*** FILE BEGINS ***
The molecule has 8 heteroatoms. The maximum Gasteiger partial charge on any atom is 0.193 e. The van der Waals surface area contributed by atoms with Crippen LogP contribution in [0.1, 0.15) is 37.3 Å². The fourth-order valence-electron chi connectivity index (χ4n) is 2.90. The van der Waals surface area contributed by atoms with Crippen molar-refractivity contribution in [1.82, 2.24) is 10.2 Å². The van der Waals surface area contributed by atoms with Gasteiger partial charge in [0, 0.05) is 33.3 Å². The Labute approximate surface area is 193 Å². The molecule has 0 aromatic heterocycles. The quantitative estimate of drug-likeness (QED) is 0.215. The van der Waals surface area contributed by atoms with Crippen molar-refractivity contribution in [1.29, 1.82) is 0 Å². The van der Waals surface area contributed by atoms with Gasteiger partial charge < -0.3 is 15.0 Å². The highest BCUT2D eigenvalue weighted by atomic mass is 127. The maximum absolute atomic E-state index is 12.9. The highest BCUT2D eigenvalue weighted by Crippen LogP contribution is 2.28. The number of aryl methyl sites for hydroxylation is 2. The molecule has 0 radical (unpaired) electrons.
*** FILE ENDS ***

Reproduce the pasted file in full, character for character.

The molecule has 8 heteroatoms. The maximum Gasteiger partial charge on any atom is 0.193 e. The van der Waals surface area contributed by atoms with Crippen LogP contribution in [0.1, 0.15) is 37.3 Å². The fourth-order valence-electron chi connectivity index (χ4n) is 2.90. The van der Waals surface area contributed by atoms with Crippen molar-refractivity contribution in [1.82, 2.24) is 10.2 Å². The van der Waals surface area contributed by atoms with Gasteiger partial charge in [0, 0.05) is 33.3 Å². The Labute approximate surface area is 193 Å². The molecule has 0 aromatic heterocycles. The quantitative estimate of drug-likeness (QED) is 0.215. The van der Waals surface area contributed by atoms with Crippen molar-refractivity contribution in [1.29, 1.82) is 0 Å². The van der Waals surface area contributed by atoms with Gasteiger partial charge < -0.3 is 15.0 Å². The highest BCUT2D eigenvalue weighted by atomic mass is 127. The maximum absolute atomic E-state index is 12.9. The highest BCUT2D eigenvalue weighted by Crippen LogP contribution is 2.28. The number of aryl methyl sites for hydroxylation is 2. The molecule has 0 radical (unpaired) electrons.